Joan of Arc, otherwise known in French as ‘Jeanne d’Arc’ is a historical French heroine and a woman who changed the face of France, and of French history. Often nicknamed the ‘Maid of Orleans’, d’Arc was a woman who led uprisings in a time when men ruled for the most part and l’Hexagon was at war with the English. Now a canonised saint, here’s a quick guide to following in the footsteps on the trail of Joan of Arc in France…
A brief history of Joan of Arc
Prior to her involvement in the Hundred Year War, Jeanne d’Arc was a regular girl from the French countryside whose parents made their living from the land. As a devout Christian, she regularly worshipped in her local church and attended services on a weekly basis. Born sometime in 1412 (she was unsure as to her exact birthday, but may have been born on the 6th January), she died at aged just 19 years old on May 30th, 1431.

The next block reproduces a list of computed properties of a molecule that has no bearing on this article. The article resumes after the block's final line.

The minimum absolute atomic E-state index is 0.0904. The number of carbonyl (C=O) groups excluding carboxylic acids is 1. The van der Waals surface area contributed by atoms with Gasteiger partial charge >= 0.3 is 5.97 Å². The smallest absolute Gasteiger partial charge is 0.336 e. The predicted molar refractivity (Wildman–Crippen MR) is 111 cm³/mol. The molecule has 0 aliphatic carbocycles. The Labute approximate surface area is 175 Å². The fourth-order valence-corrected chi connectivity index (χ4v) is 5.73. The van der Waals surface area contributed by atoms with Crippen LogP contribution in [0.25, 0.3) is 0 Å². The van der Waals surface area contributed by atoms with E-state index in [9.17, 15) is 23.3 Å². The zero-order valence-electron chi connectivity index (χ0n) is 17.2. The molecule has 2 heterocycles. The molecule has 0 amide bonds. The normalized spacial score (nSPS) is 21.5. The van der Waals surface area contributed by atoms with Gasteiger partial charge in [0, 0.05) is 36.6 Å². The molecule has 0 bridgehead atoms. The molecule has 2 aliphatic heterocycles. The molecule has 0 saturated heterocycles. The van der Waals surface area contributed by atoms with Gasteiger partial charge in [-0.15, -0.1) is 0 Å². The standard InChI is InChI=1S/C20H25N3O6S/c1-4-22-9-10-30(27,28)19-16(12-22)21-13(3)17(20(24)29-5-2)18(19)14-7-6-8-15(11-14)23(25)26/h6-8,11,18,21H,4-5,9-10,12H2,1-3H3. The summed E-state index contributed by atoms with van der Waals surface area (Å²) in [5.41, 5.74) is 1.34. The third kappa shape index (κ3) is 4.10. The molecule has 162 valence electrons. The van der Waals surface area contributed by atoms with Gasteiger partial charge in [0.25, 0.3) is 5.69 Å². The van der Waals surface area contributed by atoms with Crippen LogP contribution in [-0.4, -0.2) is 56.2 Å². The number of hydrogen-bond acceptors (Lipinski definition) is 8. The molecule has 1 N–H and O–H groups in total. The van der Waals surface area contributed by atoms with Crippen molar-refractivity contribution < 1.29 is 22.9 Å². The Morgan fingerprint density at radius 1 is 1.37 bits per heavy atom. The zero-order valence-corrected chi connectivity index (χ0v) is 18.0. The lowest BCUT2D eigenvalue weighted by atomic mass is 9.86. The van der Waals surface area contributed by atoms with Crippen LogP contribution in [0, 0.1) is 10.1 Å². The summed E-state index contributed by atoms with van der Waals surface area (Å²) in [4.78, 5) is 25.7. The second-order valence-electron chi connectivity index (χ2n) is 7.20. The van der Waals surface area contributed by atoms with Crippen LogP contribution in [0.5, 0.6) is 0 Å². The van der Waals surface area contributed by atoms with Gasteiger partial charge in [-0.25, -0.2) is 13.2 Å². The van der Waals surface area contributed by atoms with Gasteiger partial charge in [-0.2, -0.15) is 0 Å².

From a young age, Jeanne d’Arc said that she received visions from God, as well as several saints, and felt that she was being compelled to lead a French army against the English during the Hundred Year War. Two of the Saints Joan of Arc said she communicated with were Catherine of Alexandria and St. Margaret of Antioch, both of whom were women who refused to obey the orders of men.
A small patch of countryside just a few kilometres from her hometown of Domremy is where she would go to contemplate. Now, an ornate basilica constructed in her honour now sits on site. Joan of Arc was incredibly gifted in the art of persuasion and so in March of 1429, she made her way to the Loire Valley, together with an older relative.
Once among the grand châteaux which still populate the countryside of the Loire Valley to this day, she somehow managed to swing an audience with King of the time, Charles VI. So persuasive was she, that eventually, aged just 17, she ended up leading an army to victory against the English in Orleans. For the following two years, she would lead army after army to military victory…
Domremy, Vosges, Grand-Est